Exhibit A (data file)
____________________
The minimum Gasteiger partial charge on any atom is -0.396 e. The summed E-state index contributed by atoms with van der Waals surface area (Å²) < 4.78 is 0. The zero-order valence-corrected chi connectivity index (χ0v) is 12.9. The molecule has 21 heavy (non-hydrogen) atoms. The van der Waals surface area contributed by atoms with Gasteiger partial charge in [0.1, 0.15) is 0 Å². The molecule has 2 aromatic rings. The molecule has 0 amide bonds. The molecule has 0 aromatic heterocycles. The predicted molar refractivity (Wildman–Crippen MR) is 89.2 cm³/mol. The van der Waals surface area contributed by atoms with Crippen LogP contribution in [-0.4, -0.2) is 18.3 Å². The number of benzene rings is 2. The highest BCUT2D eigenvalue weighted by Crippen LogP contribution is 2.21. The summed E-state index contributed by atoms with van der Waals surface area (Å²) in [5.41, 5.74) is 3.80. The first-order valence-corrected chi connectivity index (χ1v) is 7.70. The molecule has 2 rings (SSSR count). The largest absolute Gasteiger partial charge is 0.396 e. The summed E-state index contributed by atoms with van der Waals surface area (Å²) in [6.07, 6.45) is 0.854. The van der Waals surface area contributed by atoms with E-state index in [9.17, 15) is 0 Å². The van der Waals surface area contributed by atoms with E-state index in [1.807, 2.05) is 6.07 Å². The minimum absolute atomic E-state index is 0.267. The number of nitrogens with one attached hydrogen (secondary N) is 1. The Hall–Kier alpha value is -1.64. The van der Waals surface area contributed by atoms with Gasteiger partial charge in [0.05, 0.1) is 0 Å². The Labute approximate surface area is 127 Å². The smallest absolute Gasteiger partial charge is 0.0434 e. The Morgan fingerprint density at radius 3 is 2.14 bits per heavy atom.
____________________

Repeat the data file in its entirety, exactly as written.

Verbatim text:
The minimum Gasteiger partial charge on any atom is -0.396 e. The summed E-state index contributed by atoms with van der Waals surface area (Å²) < 4.78 is 0. The zero-order valence-corrected chi connectivity index (χ0v) is 12.9. The molecule has 21 heavy (non-hydrogen) atoms. The van der Waals surface area contributed by atoms with Gasteiger partial charge in [0.1, 0.15) is 0 Å². The molecule has 2 aromatic rings. The molecule has 0 amide bonds. The molecule has 0 aromatic heterocycles. The predicted molar refractivity (Wildman–Crippen MR) is 89.2 cm³/mol. The van der Waals surface area contributed by atoms with Crippen LogP contribution in [-0.4, -0.2) is 18.3 Å². The number of benzene rings is 2. The highest BCUT2D eigenvalue weighted by Crippen LogP contribution is 2.21. The summed E-state index contributed by atoms with van der Waals surface area (Å²) in [5.41, 5.74) is 3.80. The first-order valence-corrected chi connectivity index (χ1v) is 7.70. The molecule has 2 rings (SSSR count). The largest absolute Gasteiger partial charge is 0.396 e. The summed E-state index contributed by atoms with van der Waals surface area (Å²) in [6.07, 6.45) is 0.854. The van der Waals surface area contributed by atoms with E-state index in [9.17, 15) is 0 Å². The van der Waals surface area contributed by atoms with E-state index in [1.807, 2.05) is 6.07 Å². The minimum absolute atomic E-state index is 0.267. The number of nitrogens with one attached hydrogen (secondary N) is 1. The Hall–Kier alpha value is -1.64. The van der Waals surface area contributed by atoms with Gasteiger partial charge in [0.05, 0.1) is 0 Å². The Labute approximate surface area is 127 Å². The smallest absolute Gasteiger partial charge is 0.0434 e. The Morgan fingerprint density at radius 3 is 2.14 bits per heavy atom.